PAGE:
The City is responsible for the installation, operation and maintenance of traffic control signals. Traffic control signals are electronic devices that are designed to assign the right of way to the various traffic and pedestrian movements at an intersection. The objectives are to: advise road users of traffic regulations to encourage compliance with the law, warn of intersecting roadways or road hazards, and provide the information necessary for users to safely navigate through intersections.

As of July 24, 2019, there are 2,376 traffic signals in Toronto. Follow these links to view the map and list of all Toronto traffic signals.

Rear-end collisions may increase when a signal is installed. Normally, City staff are willing to trade off an increase in rear-end collisions for a decrease in the more severe angle-type accidents. However, when there is no angle-type accident problem at an intersection, a traffic signal may actually raise the number of accidents at an intersection.

Traffic signals make traffic flow smoother and safer when they are installed in accordance with the justifications stipulated in Ontario Traffic Manual Book 12. When used at an intersection where installation is not justified, signals can cause frustration in drivers, who may then seek alternate routes. These routes usually are not built to handle increased traffic flow. In addition, drivers frustrated by unnecessarily long waits at signals may begin to disobey the law. Traffic control devices are most effective when perceived as reasonable by the motorists, bicyclists, and pedestrians that use them.

City staff would consider traffic signals only after lesser forms of control, such as stop signs, yield signs or pedestrian crossovers have proven to be ineffective. City staff follow the Ontario Traffic Manual (OTM) Book 12 (2012) guidelines to determine whether a traffic signal is necessary.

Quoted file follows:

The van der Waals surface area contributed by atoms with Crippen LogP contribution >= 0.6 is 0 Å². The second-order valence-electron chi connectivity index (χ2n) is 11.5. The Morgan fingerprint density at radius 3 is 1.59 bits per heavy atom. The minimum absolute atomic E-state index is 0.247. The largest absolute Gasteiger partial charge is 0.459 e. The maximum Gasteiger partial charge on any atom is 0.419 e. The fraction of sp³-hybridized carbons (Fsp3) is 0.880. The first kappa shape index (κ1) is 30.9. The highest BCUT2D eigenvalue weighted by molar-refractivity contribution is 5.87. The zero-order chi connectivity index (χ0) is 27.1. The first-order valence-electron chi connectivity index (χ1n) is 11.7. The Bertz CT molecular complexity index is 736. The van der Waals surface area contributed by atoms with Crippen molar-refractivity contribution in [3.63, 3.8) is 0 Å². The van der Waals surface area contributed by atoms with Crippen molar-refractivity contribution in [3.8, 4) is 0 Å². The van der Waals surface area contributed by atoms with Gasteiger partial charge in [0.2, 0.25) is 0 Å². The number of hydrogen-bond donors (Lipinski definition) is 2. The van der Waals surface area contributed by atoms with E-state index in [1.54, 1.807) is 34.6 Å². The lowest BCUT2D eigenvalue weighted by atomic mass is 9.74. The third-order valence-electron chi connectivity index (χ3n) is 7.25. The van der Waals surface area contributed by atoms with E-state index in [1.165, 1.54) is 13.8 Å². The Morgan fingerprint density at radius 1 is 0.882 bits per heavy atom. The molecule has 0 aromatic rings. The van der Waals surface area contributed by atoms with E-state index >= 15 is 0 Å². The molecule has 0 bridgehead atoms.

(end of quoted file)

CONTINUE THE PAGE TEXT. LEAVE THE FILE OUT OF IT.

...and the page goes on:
There are several reasons why a traffic signal might be needed. One reason is if residents feel that a pedestrian crossover on a particular street is not safe. Sometimes, residents express a concern about crossing a street where no crossover exists. Occasionally, motorists will request a traffic signal when they are having difficulty entering traffic on a main street from a smaller street.

 

When programmed for optimum timing efficiency, signals can increase the traffic handling capacity of an intersection, and can reduce the occurrence of angle, or ‘broadside’ collisions. However, they are not the solution to all traffic woes since rear-end accidents can increase when a traffic signal is installed.

A new signal installation costs between $80,000 and $160,000 per installation.  The cost is dependent on the following:

  • Mode of control – Semi-actuated signals require detection devices at the intersection. Midblock pedestrian signals need less equipment
  • Phasing – Left turn arrows require additional signal equipment and detection devices
  • Traffic system – SCOOT (traffic adaptive) requires additional equipment in the cabinet and detection upstream of the intersection. TransSuite (traffic responsive) requires system detection
  • Utilities – Avoiding/relocating existing utilities such as gas, cable, hydro, water, sewage and telephone
  • Intersection geometry – Offset and skewed intersections require more signal equipment
  • Intersection spacing – Closely spaced intersections require adjacent signals to be hardwire interconnected.
  • Communication – Telephone lines are required for remote monitoring of signal operations
  • Special features – Transit priority, rail pre-emption, firehall pre-emption and accessible pedestrian signals require specialized equipment